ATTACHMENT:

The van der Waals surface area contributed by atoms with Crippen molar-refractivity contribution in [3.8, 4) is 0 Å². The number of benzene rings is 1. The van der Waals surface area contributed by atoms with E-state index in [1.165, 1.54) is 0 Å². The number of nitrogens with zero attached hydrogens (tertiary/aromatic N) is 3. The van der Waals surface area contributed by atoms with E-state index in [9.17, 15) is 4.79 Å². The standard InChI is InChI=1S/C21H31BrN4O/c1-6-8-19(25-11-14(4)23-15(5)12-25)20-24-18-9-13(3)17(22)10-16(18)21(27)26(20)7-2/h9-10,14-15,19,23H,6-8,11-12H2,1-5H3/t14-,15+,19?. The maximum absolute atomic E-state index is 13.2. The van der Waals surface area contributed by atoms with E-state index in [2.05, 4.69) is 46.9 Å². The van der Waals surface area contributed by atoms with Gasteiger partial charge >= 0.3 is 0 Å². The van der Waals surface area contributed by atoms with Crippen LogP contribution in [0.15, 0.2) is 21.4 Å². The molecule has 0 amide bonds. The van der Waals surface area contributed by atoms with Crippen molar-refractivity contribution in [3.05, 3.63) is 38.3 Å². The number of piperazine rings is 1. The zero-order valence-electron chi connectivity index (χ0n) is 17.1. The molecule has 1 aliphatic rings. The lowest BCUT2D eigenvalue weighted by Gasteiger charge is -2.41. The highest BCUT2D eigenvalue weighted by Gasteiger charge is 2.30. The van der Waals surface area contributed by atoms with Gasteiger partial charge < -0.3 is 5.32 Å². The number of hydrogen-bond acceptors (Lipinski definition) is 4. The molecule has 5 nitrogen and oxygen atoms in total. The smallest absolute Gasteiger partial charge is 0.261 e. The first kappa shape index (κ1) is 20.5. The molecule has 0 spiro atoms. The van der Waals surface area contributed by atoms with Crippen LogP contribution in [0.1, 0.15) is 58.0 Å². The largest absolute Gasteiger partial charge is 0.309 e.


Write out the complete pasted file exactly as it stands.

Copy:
The van der Waals surface area contributed by atoms with Crippen molar-refractivity contribution in [3.8, 4) is 0 Å². The number of benzene rings is 1. The van der Waals surface area contributed by atoms with E-state index in [1.165, 1.54) is 0 Å². The number of nitrogens with zero attached hydrogens (tertiary/aromatic N) is 3. The van der Waals surface area contributed by atoms with E-state index in [9.17, 15) is 4.79 Å². The standard InChI is InChI=1S/C21H31BrN4O/c1-6-8-19(25-11-14(4)23-15(5)12-25)20-24-18-9-13(3)17(22)10-16(18)21(27)26(20)7-2/h9-10,14-15,19,23H,6-8,11-12H2,1-5H3/t14-,15+,19?. The maximum absolute atomic E-state index is 13.2. The van der Waals surface area contributed by atoms with E-state index in [2.05, 4.69) is 46.9 Å². The van der Waals surface area contributed by atoms with Gasteiger partial charge >= 0.3 is 0 Å². The van der Waals surface area contributed by atoms with Crippen LogP contribution in [0.15, 0.2) is 21.4 Å². The molecule has 0 amide bonds. The van der Waals surface area contributed by atoms with Crippen molar-refractivity contribution in [3.05, 3.63) is 38.3 Å². The number of piperazine rings is 1. The zero-order valence-electron chi connectivity index (χ0n) is 17.1. The molecule has 1 aliphatic rings. The lowest BCUT2D eigenvalue weighted by Gasteiger charge is -2.41. The highest BCUT2D eigenvalue weighted by Gasteiger charge is 2.30. The van der Waals surface area contributed by atoms with Gasteiger partial charge < -0.3 is 5.32 Å². The number of hydrogen-bond acceptors (Lipinski definition) is 4. The molecule has 5 nitrogen and oxygen atoms in total. The smallest absolute Gasteiger partial charge is 0.261 e. The first kappa shape index (κ1) is 20.5. The molecule has 0 spiro atoms. The van der Waals surface area contributed by atoms with Crippen LogP contribution in [0.1, 0.15) is 58.0 Å². The largest absolute Gasteiger partial charge is 0.309 e.